Secularism is a system that seems to give people the meaning and answers they seek. And it has taken root in a time of unprecedented safety and prosperity. Yet secularism is not satisfying. For as soon as unbelief becomes an option a doubt arises: Is this the right option? Just as the believer is tempted the doubt his belief, the doubter is tempted to doubt his doubt: What if there is something more?
Secularism, though it claims to answer our questions and give us meaning, does not answer all our questions and the meaning it provides is shallow.
As an example of the limitations of secularism James Smith refers to the story of Dolores Hart. She was a rising star in the ‘50s and ‘60s, staring alongside the likes of Elvis and Marlon Brando, living the Hollywood dream. At the height of her popularity she abandoned it all to become a Benedictine nun. Try as it might, the secular take can’t explain this. (Her story has been captured in the documentary God Is the Bigger Elvis, a movie made by secular people that are absolutely mystified by her choices.)
But if secularism is true, if the whole world is material and understandable, then we should be able to understand everything. But we can’t. Why not? Marriage, birth, death—we can explain these physical processes, but there seems to be something more in them, a depth that we can sense and not explain. But why? If “this” is all there is, why does it so often feel like there must be something more?
Two common answers that secularism gives are art and science.
Art makes us feel things we can’t explain (and modern man wants to feel above all, rather than think or understand). And art gives us a feeling of something more without us having to admit there is something more, a something (or Someone) that may ask us to do things that we would rather not do. Instead, while enjoying art we may glory in feelings of transcendence while clinging to our denial of the transcendent. We get “the concert hall as temple; the museum as chapel; tourism as the new pilgrimage.” This may offer us less than the meaning, purpose, identity, and hope that we find it Christ, but it seems to give us something and it demands nothing of us.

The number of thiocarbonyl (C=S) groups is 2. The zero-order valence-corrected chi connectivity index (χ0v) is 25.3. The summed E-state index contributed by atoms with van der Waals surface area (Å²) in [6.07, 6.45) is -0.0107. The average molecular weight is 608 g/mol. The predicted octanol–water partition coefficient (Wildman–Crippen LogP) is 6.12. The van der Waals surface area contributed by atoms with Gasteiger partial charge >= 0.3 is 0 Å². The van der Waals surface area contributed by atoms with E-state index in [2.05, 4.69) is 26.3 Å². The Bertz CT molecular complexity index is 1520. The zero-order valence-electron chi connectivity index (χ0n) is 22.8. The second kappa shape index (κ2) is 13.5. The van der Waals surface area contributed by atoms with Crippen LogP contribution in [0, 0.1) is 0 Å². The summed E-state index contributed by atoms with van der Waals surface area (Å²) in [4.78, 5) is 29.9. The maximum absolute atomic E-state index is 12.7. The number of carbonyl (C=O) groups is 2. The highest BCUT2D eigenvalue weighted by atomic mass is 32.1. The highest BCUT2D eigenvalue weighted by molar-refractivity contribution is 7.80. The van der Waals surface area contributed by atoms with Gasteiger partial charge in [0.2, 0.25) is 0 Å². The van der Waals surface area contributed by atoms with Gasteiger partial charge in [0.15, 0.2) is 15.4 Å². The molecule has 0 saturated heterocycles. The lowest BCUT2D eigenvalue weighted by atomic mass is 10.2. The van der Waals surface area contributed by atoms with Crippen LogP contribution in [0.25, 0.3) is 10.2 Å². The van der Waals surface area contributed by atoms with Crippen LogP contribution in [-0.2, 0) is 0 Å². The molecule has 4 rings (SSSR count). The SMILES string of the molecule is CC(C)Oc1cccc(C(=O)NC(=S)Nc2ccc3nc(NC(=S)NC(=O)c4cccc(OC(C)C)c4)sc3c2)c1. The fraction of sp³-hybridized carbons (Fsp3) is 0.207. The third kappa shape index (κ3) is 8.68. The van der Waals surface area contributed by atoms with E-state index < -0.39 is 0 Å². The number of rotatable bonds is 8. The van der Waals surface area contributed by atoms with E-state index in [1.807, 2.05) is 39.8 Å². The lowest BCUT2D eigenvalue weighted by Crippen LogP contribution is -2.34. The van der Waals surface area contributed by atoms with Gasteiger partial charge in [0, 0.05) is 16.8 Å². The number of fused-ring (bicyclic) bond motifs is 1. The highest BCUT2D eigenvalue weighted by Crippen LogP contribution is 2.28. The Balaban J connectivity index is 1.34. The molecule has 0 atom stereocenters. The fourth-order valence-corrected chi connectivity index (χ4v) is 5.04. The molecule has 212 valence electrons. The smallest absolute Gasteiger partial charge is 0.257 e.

In a similar vein many claim to leave the faith because of science. But when their de-conversion stories are investigated we see two things. First, these apostates are moved not so much by scientific evidence as by what science seems to represent. They see themselves as once being childish and foolish, believing fairy tales and superstition, but science led them into a place of independence where they could have the courage to see the world as it really is. They are led astray not by science itself, but rather by the intertwined myths of Progress and scientism. Second, most have laughably shallow understandings of the faiths they walk away from. As Lewis put it in one of his books, ‘The so-called faith that they left was barely worth losing.’
The fact remains that science cannot and does not answer our deepest questions. Science can tell us how a child is conceived, but it cannot explain how holding your newborn in your arms changes your very soul. Science can tell us how a person died, but not why this person instead of that one or why this man lived long while that man died young. Ultimately secularism can’t make sense of death. To paraphrase Alexander Solzhenitsyn, ‘if man was made for happiness on this earth he would not die, for death ends all his pursuits. The fact that his body dies shows that his purpose must be spiritual.’ Our hearts yearn for a peace this world cannot give, a justice that we will never attain, and a pleasure that nothing physical can satisfy. This does not prove we will attain these things in Heaven, but it is good evidence that secularism is false and that we are made for more than this earth.